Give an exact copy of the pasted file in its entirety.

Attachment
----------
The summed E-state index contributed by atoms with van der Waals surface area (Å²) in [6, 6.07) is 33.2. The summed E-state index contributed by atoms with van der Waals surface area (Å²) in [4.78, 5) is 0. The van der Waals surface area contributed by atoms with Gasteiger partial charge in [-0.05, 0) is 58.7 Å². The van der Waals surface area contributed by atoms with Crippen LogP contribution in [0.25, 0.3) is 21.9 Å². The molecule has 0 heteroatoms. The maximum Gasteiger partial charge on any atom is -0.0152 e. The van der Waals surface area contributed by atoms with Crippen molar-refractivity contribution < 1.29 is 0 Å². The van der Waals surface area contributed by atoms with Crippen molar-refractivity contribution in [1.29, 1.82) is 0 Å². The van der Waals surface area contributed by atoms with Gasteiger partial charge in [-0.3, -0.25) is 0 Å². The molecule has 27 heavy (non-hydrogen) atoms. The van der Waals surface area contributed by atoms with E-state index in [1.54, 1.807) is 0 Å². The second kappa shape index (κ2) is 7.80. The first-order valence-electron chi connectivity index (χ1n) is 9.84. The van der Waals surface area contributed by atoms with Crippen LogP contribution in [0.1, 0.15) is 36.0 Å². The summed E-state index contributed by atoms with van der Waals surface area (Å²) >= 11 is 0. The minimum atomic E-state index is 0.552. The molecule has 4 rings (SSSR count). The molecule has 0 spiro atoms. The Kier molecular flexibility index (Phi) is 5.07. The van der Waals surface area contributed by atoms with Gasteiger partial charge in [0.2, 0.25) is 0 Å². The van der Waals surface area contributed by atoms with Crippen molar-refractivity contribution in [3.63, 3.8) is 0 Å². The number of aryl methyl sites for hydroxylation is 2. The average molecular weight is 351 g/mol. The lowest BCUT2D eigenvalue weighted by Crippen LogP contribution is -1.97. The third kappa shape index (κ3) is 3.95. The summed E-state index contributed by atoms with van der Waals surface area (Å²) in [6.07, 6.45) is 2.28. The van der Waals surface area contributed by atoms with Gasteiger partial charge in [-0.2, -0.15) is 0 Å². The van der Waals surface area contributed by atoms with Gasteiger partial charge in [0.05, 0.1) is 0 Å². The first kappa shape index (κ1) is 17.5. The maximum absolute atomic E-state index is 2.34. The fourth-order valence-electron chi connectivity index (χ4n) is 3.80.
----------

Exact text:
The summed E-state index contributed by atoms with van der Waals surface area (Å²) in [6, 6.07) is 33.2. The summed E-state index contributed by atoms with van der Waals surface area (Å²) in [4.78, 5) is 0. The van der Waals surface area contributed by atoms with Gasteiger partial charge in [-0.05, 0) is 58.7 Å². The van der Waals surface area contributed by atoms with Crippen LogP contribution in [0.25, 0.3) is 21.9 Å². The molecule has 0 heteroatoms. The maximum Gasteiger partial charge on any atom is -0.0152 e. The van der Waals surface area contributed by atoms with Crippen molar-refractivity contribution < 1.29 is 0 Å². The van der Waals surface area contributed by atoms with Crippen molar-refractivity contribution in [1.29, 1.82) is 0 Å². The van der Waals surface area contributed by atoms with Gasteiger partial charge in [-0.3, -0.25) is 0 Å². The molecule has 27 heavy (non-hydrogen) atoms. The van der Waals surface area contributed by atoms with E-state index in [1.54, 1.807) is 0 Å². The second kappa shape index (κ2) is 7.80. The first-order valence-electron chi connectivity index (χ1n) is 9.84. The van der Waals surface area contributed by atoms with Crippen LogP contribution in [0.1, 0.15) is 36.0 Å². The summed E-state index contributed by atoms with van der Waals surface area (Å²) >= 11 is 0. The minimum atomic E-state index is 0.552. The molecule has 4 rings (SSSR count). The molecule has 0 spiro atoms. The Kier molecular flexibility index (Phi) is 5.07. The van der Waals surface area contributed by atoms with Gasteiger partial charge in [0.2, 0.25) is 0 Å². The van der Waals surface area contributed by atoms with Crippen molar-refractivity contribution in [3.63, 3.8) is 0 Å². The number of aryl methyl sites for hydroxylation is 2. The average molecular weight is 351 g/mol. The lowest BCUT2D eigenvalue weighted by Crippen LogP contribution is -1.97. The third kappa shape index (κ3) is 3.95. The summed E-state index contributed by atoms with van der Waals surface area (Å²) in [6.07, 6.45) is 2.28. The van der Waals surface area contributed by atoms with Gasteiger partial charge in [-0.2, -0.15) is 0 Å². The van der Waals surface area contributed by atoms with Gasteiger partial charge in [0.05, 0.1) is 0 Å². The first kappa shape index (κ1) is 17.5. The maximum absolute atomic E-state index is 2.34. The fourth-order valence-electron chi connectivity index (χ4n) is 3.80.